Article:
The majority of all divorce cases have minimal conflict and argument. This requires both parents to make an effort to protect and shelter the children throughout the divorce, and to create a new co-parenting relationship that focuses on the emotional, physical, and mental health interests of the child or children.
Unfortunately, some parents are more focused on hurting the other parent than protecting the children from emotional distress during this time. These parents may be engaging in damaging behavior that is known as parental alienation.
The Signs of Parental Alienation
Parental alienation is a strategic process where one parent manipulates how a child thinks about the other parent. Through this ongoing process, the alienating parent encourages the estrangement of the child through developing feelings of fear, hostility, anger, and resentment towards the other parent.
This can include “retelling” history between the estranged parent and the child in a very systematic method of gaslighting the child. It also includes providing the child with inappropriate or incorrect information about the adult relationship, refusing to allow the child to spend time with the parent that is targeted, or encouraging the child to “spy” on the other parent.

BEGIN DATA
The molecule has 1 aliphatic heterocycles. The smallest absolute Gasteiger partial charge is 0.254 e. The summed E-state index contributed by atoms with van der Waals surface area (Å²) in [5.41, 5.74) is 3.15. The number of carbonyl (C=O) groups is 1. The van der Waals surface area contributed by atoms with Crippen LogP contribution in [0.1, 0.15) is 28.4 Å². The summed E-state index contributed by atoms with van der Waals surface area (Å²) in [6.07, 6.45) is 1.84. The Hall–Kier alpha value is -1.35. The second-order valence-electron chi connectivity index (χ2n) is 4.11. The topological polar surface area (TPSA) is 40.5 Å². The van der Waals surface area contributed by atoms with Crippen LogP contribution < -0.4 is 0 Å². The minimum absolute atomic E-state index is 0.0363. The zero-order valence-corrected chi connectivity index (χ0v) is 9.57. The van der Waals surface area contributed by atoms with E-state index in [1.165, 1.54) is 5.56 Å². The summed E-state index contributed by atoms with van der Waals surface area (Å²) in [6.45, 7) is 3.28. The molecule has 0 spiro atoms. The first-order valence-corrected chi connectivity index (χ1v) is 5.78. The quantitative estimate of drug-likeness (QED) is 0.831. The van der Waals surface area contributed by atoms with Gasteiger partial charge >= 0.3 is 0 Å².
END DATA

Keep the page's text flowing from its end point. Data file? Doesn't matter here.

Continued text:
Common signs of parental alienation include:
• Sudden negative changes in the child’s relationship with the targeted parent
• Child has information and details about the relationship
• The child sees one parent as all good and one parent as all bad
• Child is given the choice of visitation and rewarded for choosing not to go
• Lack of communication about the child from the alienating parent
• Excessive control over the child by the alienating parent
• Child is allied with one parent over the other parent
Child Custody Evaluation in Illinois
When parent alienation is suspected, a child custody evaluation can be ordered. In Illinois, this is also known as a 604(B) evaluation. The evaluation is completed by a child custody evaluator, typically a mental health professional, and it includes interviews of the children, the parents, a home study, and a review of documents and records.
Through a child custody evaluation, issues of parental alienation can be identified and presented to the court. Recommendations can also be made by the child custody evaluator with regards to the division of parental responsibilities, with the family court judge having the final decision.
As parental alienation can be damaging to the child, talking to a family and divorce attorney is vital if you suspect the other parent. This should be done as soon as estrangement is noticed or when the behavior of the child signals a change in the parental relationship for unfounded or undetermined reasons.